Submitted by flu on December 16, 2012 - 7:37am.

Oh, I don't know...
Maybe the Germans, Austrians, and Sweds are just more responsible and better people than us.

Clearly, they seem to be much better drivers than we do.

And clearly, despite having no drinking age, they seem to have a much better handle on responsiblee drinking and driving than we do.

Clearly, they seem to have a much better grasp at managing money the we do.

So I don't know...Maybe Germans, Austrians, Sweds have better work ethics that we do...

Submitted by Allan from Fallbrook on December 16, 2012 - 11:58am.

CAR: In fairness, you should also mention that the auto industries in those countries are protected by tariff, and foreign imports are extremely limited, thus providing the respective domestic markets with a captive audience, so to speak.

Those same limits aren't found here in the US.

And, yes, upper management at the Big Three was dreadful, no doubt about it. But pretending that unions were not a motive force as well is choosing to ignore the obvious.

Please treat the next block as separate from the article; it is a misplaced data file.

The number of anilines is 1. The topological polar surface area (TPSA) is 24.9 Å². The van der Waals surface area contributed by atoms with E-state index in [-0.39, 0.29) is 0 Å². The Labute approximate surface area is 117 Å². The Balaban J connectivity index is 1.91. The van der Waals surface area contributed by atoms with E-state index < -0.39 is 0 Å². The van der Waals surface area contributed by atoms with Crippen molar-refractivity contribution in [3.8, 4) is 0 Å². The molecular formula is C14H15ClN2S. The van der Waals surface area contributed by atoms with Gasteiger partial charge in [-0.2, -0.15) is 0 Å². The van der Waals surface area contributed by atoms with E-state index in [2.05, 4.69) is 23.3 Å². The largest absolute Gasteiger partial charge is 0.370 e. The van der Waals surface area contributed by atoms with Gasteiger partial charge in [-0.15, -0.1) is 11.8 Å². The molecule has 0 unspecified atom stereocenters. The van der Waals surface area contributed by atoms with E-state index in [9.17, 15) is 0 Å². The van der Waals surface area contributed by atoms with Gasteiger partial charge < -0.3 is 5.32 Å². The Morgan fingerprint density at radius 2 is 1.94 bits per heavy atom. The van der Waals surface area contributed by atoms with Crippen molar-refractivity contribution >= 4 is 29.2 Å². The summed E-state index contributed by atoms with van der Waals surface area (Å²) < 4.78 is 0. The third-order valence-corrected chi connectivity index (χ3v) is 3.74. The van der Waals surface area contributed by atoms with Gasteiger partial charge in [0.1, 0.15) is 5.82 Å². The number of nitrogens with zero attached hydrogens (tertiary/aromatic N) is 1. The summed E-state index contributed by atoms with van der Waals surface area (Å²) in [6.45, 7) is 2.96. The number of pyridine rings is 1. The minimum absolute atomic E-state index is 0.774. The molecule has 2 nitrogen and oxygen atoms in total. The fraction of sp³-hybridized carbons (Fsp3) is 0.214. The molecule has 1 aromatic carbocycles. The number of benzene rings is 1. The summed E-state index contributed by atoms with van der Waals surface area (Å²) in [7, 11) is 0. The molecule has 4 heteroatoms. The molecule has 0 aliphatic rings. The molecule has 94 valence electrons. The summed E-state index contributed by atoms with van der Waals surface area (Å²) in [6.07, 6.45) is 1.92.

The period between 1945 and 1972 was a historical anomaly. We will likely never see a period like that again, where the US is the single dominant manufacturing power in a world wrecked by a world war.

Submitted by ctr70 on December 16, 2012 - 2:02pm.

Can you imagine if Silicon Valley went Union like Michigan? Can you imagine a software engineer at Google saying to Larry Page, "sorry dude, I can't write that piece of code that's not in my job description". "Sorry Larry, it's 5pm, I'm done today, Union rules dude".

One of the reason high tech as a 4% unemployment rate and Silicon Valley has the highest incomes in the U.S. and the best companies in the U.S. (Google, Apple, Cisco, etc...) is b/c they don't have Unions. That is one of he reasons Silicon Valley is still a sector of the U.S. Economy that leads the world in innovation.